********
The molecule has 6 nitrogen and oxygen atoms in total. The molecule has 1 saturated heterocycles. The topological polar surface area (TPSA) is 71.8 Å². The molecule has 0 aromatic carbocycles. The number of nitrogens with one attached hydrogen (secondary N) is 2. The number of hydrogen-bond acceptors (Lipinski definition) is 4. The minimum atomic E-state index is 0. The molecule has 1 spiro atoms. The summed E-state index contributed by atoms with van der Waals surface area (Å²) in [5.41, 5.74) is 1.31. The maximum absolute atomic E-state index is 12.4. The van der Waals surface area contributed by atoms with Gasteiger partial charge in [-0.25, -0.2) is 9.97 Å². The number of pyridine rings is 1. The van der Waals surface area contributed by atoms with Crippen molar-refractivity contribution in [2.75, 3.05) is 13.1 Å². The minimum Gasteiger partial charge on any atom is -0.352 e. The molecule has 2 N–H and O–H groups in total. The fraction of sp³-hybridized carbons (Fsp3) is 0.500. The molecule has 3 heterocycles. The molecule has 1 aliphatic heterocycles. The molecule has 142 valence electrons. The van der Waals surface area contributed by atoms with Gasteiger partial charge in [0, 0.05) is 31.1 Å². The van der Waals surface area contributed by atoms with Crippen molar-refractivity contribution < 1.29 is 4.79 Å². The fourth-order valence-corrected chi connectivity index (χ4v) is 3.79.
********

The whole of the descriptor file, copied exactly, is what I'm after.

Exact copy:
The molecule has 6 nitrogen and oxygen atoms in total. The molecule has 1 saturated heterocycles. The topological polar surface area (TPSA) is 71.8 Å². The molecule has 0 aromatic carbocycles. The number of nitrogens with one attached hydrogen (secondary N) is 2. The number of hydrogen-bond acceptors (Lipinski definition) is 4. The minimum atomic E-state index is 0. The molecule has 1 spiro atoms. The summed E-state index contributed by atoms with van der Waals surface area (Å²) in [5.41, 5.74) is 1.31. The maximum absolute atomic E-state index is 12.4. The van der Waals surface area contributed by atoms with Gasteiger partial charge in [-0.25, -0.2) is 9.97 Å². The number of pyridine rings is 1. The van der Waals surface area contributed by atoms with Crippen molar-refractivity contribution in [2.75, 3.05) is 13.1 Å². The minimum Gasteiger partial charge on any atom is -0.352 e. The molecule has 2 N–H and O–H groups in total. The fraction of sp³-hybridized carbons (Fsp3) is 0.500. The molecule has 3 heterocycles. The molecule has 1 aliphatic heterocycles. The molecule has 142 valence electrons. The van der Waals surface area contributed by atoms with Gasteiger partial charge in [0, 0.05) is 31.1 Å². The van der Waals surface area contributed by atoms with Crippen molar-refractivity contribution < 1.29 is 4.79 Å². The fourth-order valence-corrected chi connectivity index (χ4v) is 3.79.